·       Train for a race.  (5K, 10K, half marathon, marathon, ultra-marathon, triathlon, charity walk, century ride, you get the picture).  Setting a goal with a clear endpoint, like a real-life finish line, holds you accountable for your fitness.  Training without the goal of weight loss will likely lead to weight loss.  Go to to find a race in your area.

·       Take a class.  Set your sights on hardest class at your gym or recreation center, or find a personal trainer who holds a group class on Saturday mornings in a local park (they’re generally much cheaper than one-on-one, and are usually very challenging).  Make a goal of finishing the class strong and energized instead of depleted and fatigued.  It might take a few weeks, but you’ll likely notice a change in your strength, endurance, and maybe even your waistline!  Even trainers and professional athletes take spinning, Body Combat, and TRX classes.  I know of a very famous professional boxer who joins the ladies at his local gym for a class titled Rhythm Boxing.  See?  Have some fun!

·       Exercise for the greater good.  Follow a cause that fires your passion.  Local and national charities regularly host walks to raise awareness and funds for cancer, AIDS, diabetes, Alzheimer’s, animal shelters, child abuse, domestic abuse, the environment, public schools, private schools, preschools, and local arts programs.  Join one, and make it worth it.  Charities like Team in Training organize a fun group of athletes, train them, and set them loose with a GIANT cheering squad.   As an athlete, I am tremendously inspired when I see the purple, green, and white jerseys pushing for a higher purpose.

Hire A Trainer.  Even trainers use trainers.  Everybody can benefit from the motivation, creativity, and knowledge of a passionate personal trainer.  A good trainer integrates the latest science with proven techniques to guide you to your goal.  If you want someone to push you, to get one more rep out of you, to make you feel like an Iron(wo)man, then find a local trainer.  Many gyms and independents offer packages at a discounted rate.  However, if you’re looking to improve your current routine or simply break the monotony, hire a trainer for one or two sessions.  Hiring a trainer is akin to hiring your own personal cheerleader.  They want it just as much as you do.  You’re worth it.

A successful exercise program works your body and stimulates your mind.  If you’re not excited, indeed chomping at the bit to get out and move, the time has come to make a change.  Whether you include a new piece of equipment or restructure your whole program, infusing new ideas, movements, and energy keeps your program fresh, exciting, and motivating.  The job of losing weight becomes less like a job and more like playtime.  You deserve to have fun on your journey.  Your experience must be positive and engaging if you want to lose weight successfully.  This is your life.  You deserve to move and breathe and live with ease, and you deserve to enjoy it.  You have the power to make the changes that lead to a happier, healthier experience in living.  Do it!

Monday, September 5, 2011

Redefining "Fun"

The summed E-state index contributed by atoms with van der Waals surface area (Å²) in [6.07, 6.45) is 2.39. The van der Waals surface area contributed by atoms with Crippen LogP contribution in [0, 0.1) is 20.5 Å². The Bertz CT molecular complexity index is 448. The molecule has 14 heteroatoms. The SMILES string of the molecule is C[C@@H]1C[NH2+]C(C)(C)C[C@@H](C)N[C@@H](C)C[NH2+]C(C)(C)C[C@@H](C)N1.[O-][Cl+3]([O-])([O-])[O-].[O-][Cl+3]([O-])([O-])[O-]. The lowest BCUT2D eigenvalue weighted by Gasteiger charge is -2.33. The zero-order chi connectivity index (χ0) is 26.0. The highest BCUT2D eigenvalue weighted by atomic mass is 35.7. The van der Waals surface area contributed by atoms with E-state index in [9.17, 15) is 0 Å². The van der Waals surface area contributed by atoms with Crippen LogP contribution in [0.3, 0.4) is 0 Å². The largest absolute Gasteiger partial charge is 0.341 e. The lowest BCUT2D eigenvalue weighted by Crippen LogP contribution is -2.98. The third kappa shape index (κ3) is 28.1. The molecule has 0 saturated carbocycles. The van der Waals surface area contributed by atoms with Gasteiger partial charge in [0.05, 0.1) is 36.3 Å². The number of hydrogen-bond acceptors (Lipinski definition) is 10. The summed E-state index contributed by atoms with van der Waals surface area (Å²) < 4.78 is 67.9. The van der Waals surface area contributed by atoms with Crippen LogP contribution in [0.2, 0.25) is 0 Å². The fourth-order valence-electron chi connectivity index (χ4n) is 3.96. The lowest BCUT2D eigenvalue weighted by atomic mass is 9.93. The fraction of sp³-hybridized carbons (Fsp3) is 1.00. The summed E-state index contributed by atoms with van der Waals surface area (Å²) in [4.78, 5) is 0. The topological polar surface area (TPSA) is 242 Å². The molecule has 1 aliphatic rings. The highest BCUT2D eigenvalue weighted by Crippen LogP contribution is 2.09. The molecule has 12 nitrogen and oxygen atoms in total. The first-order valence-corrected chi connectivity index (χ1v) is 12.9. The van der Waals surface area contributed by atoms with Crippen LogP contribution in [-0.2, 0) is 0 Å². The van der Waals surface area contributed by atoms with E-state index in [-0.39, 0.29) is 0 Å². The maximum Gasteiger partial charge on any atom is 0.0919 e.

When my babies were babies, finding time to exercise seemed impossible.  Many times, a sunny day beckoned me, urged me to strap my kid in the running stroller and go for a run.  Sometimes, the stars aligned and I got a mile or two in.  Most times, I would get ready and she would suddenly decide she needed a nap, or, if we got out and strapped in, she’d poop and I’d have to unbuckle her and get her changed.  For a new mom, this takes approximately 15-20 minutes.  Inevitably, she’d get hungry and the run would end before it began.  If she was well-rested and didn’t poop, we’d head out.  She was a busybody, so I’d spend half of my run stopping to get her another snack or picking up a dropped sippy cup.  She liked chatting, too, so I’d use precious breath to answer questions or acknowledge that bit of nature which she pointed at with such enthusiasm.  Sometimes, we’d be in a groove.  I’d be having a great run, moving at a pretty quick clip, when the worst of the worst would happen.  We’d run out of snacks.  I’d spend the final mile huffing it back to my car with a screaming child, effectively ruining what should have been the most relaxing part of my day.

Good news.  Those days are OVER!
This Labor Day weekend, Dave and I felt the full burden of babyhood lifted.  We started out Saturday morning by riding our bikes a few miles to Farmer’s Market with both kids in tow.  Afterwards, we braved the overly-cool ocean breeze and fog and rode along the boardwalk.  (In a few months, our Little Lady will be able to ride by herself!)  On Monday, we struck out for a hike.  The weather in Ojai was quite warm, and while we didn’t go too fast or make it too far, we all enjoyed the challenging terrain.  The Dude managed when he could and rode the shoulders when he couldn’t.  When we decided to turn around, The Little Lady decided she wanted to run.  Rocky trails on a descent?  Yes please!  Off we went.  She got her first lesson in trail running and rock-hopped like a pro! 

We’re only four years into our Adventure in Parenting and in most ways it’s tremendously easier than when we started.  We’re hitting our stride again, and it feels good.

In the beginning, the needs of my children dictated the day’s activities.  I built my errands and social interactions around their needs and schedules.  I often wondered if I even enjoyed the same things that I had prior to having babies.  I thought, “Why don’t I do those things* anymore?”  I felt like I’d lost some sense of my identity.  Foolishly, I lamented that I’d never get to do those things again.  Slowly and steadily, however, we do those same things again.  Sometimes the pace changes and we take more potty breaks, but we’re doing them.  We’re hiking and running and riding our bikes and loving it.